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Portugal to Host Europe’s Largest Solar Farm

Iberdrola of Spain has received an environmental permit from the Portuguese Environment Agency (APA) to build a solar facility near Santiago do Cacém, Portugal. This development will make it the largest solar farm in Europe and the sixth largest globally, according to the developers.

Scheduled to start generating power in 2025, the solar farm will be named after the famous poet Fernando Pessoa and will have an installed capacity of 1,200 MW. Iberdrola says it will produce enough green energy to power about 430,000 homes, which is nearly double the population of Porto. The plant is also expected to reduce annual gas consumption by 370 million cubic meters.

Iberdrola and Prosolia Energy are partnering on this massive project, with the Portuguese operator REN handling grid connectivity.

The Mediterranean is becoming a key area for renewable energy technology.

This solar power plant is designed to support the local ecosystem. The project is expected to create over 2,500 jobs, provide solar energy to nearby communities, boost tourism, and offer vocational training programs.

To support the environment, native trees will be planted around the facility, and the land will be used for sheep grazing and beehive installations.

Iberdrola’s Nez de Balboa solar panels in Portugal serve as a thank-you to the company for its commitment to renewable energy.

This solar farm sets a new benchmark for Europe’s clean energy goals and provides environmental and social benefits. Ignacio Galán, Executive Chairman of Iberdrola, highlighted the importance of reducing reliance on fossil fuels. “We are proud to reinforce and expand our commitment to Portugal by investing in sustainable energy projects nationwide. The Portuguese government’s support has been pivotal in the swift progress of this initiative,” Galán said.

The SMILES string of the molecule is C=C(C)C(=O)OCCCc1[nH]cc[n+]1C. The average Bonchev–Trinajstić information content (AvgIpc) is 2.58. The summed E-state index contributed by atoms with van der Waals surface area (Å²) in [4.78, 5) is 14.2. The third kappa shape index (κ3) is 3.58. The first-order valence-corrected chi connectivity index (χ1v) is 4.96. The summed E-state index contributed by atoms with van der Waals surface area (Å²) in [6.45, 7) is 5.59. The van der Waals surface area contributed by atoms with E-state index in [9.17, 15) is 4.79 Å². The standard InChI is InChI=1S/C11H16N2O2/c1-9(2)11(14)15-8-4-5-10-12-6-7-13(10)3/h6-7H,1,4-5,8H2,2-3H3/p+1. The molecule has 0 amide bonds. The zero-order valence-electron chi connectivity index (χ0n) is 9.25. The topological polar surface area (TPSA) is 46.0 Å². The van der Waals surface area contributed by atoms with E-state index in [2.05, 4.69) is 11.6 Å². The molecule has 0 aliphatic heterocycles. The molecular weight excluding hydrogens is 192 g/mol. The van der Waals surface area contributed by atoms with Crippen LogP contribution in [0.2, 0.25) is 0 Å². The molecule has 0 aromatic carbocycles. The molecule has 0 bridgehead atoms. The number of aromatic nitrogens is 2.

Portugal’s favorable renewable energy policies have encouraged Iberdrola to plan an additional €3 billion investment in wind and solar power over the coming years.

Iberdrola has already constructed and operationalized three solar farms in Portugal, with two more under development and expected to be operational in 2023 and 2024.

If similar initiatives are implemented across Europe, the European Union could potentially achieve its targets of generating 320 GW of solar power by 2025 and over 600 GW by 2030.

This project also aligns with the European Green Deal’s objectives, aiming to make Europe the first climate-neutral continent by 2050. It reflects the global shift towards renewable energy as countries strive to meet their Paris Agreement commitments. The solar farm near Santiago do Cacém showcases the collaborative efforts needed to transition to a sustainable energy future.

Additionally, the integration of advanced solar technologies, such as bifacial panels and energy storage systems, will enhance the efficiency and reliability of the solar farm. These innovations will ensure a stable supply of green energy, even during periods of low sunlight, contributing to the resilience of the energy grid.

The success of this project could serve as a model for other regions, demonstrating the feasibility and benefits of large-scale renewable energy projects. It underscores the importance of public and private sector collaboration in driving the energy transition and highlights the role of innovative technologies in achieving sustainability goals.